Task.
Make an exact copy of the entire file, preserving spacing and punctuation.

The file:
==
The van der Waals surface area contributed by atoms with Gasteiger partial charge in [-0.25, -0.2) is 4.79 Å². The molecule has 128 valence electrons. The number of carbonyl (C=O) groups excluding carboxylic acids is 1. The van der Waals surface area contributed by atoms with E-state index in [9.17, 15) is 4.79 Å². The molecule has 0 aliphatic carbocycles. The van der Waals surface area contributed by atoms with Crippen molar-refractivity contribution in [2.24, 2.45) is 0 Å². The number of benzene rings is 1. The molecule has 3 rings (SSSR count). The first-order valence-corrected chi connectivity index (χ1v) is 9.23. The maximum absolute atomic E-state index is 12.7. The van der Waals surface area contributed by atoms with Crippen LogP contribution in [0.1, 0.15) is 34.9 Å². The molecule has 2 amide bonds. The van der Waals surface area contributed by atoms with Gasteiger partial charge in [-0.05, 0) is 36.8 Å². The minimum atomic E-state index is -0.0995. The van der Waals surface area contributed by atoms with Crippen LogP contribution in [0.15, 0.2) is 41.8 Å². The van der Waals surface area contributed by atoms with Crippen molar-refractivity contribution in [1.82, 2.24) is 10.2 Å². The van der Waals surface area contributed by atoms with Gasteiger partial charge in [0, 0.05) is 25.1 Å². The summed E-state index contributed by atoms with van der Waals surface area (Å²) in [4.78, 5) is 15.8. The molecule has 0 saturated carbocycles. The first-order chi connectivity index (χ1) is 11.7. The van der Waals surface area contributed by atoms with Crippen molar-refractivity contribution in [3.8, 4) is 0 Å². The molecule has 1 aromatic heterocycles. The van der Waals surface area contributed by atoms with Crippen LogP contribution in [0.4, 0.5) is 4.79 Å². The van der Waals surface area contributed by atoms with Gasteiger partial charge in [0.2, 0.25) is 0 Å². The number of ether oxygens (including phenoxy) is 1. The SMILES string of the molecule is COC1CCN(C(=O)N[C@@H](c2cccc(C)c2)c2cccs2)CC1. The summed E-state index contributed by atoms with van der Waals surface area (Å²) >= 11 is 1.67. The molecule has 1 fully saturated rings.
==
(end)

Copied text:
The van der Waals surface area contributed by atoms with Gasteiger partial charge in [-0.25, -0.2) is 4.79 Å². The molecule has 128 valence electrons. The number of carbonyl (C=O) groups excluding carboxylic acids is 1. The van der Waals surface area contributed by atoms with E-state index in [9.17, 15) is 4.79 Å². The molecule has 0 aliphatic carbocycles. The van der Waals surface area contributed by atoms with Crippen molar-refractivity contribution in [2.24, 2.45) is 0 Å². The number of benzene rings is 1. The molecule has 3 rings (SSSR count). The first-order valence-corrected chi connectivity index (χ1v) is 9.23. The maximum absolute atomic E-state index is 12.7. The van der Waals surface area contributed by atoms with Crippen LogP contribution in [0.1, 0.15) is 34.9 Å². The molecule has 2 amide bonds. The van der Waals surface area contributed by atoms with Gasteiger partial charge in [-0.05, 0) is 36.8 Å². The minimum atomic E-state index is -0.0995. The van der Waals surface area contributed by atoms with Crippen LogP contribution in [0.15, 0.2) is 41.8 Å². The van der Waals surface area contributed by atoms with Crippen molar-refractivity contribution in [1.82, 2.24) is 10.2 Å². The van der Waals surface area contributed by atoms with Gasteiger partial charge in [0, 0.05) is 25.1 Å². The summed E-state index contributed by atoms with van der Waals surface area (Å²) in [4.78, 5) is 15.8. The molecule has 0 saturated carbocycles. The first-order chi connectivity index (χ1) is 11.7. The van der Waals surface area contributed by atoms with Crippen molar-refractivity contribution in [3.8, 4) is 0 Å². The molecule has 1 aromatic heterocycles. The van der Waals surface area contributed by atoms with Crippen LogP contribution in [0.4, 0.5) is 4.79 Å². The van der Waals surface area contributed by atoms with Gasteiger partial charge in [0.2, 0.25) is 0 Å². The number of ether oxygens (including phenoxy) is 1. The SMILES string of the molecule is COC1CCN(C(=O)N[C@@H](c2cccc(C)c2)c2cccs2)CC1. The summed E-state index contributed by atoms with van der Waals surface area (Å²) >= 11 is 1.67. The molecule has 1 fully saturated rings.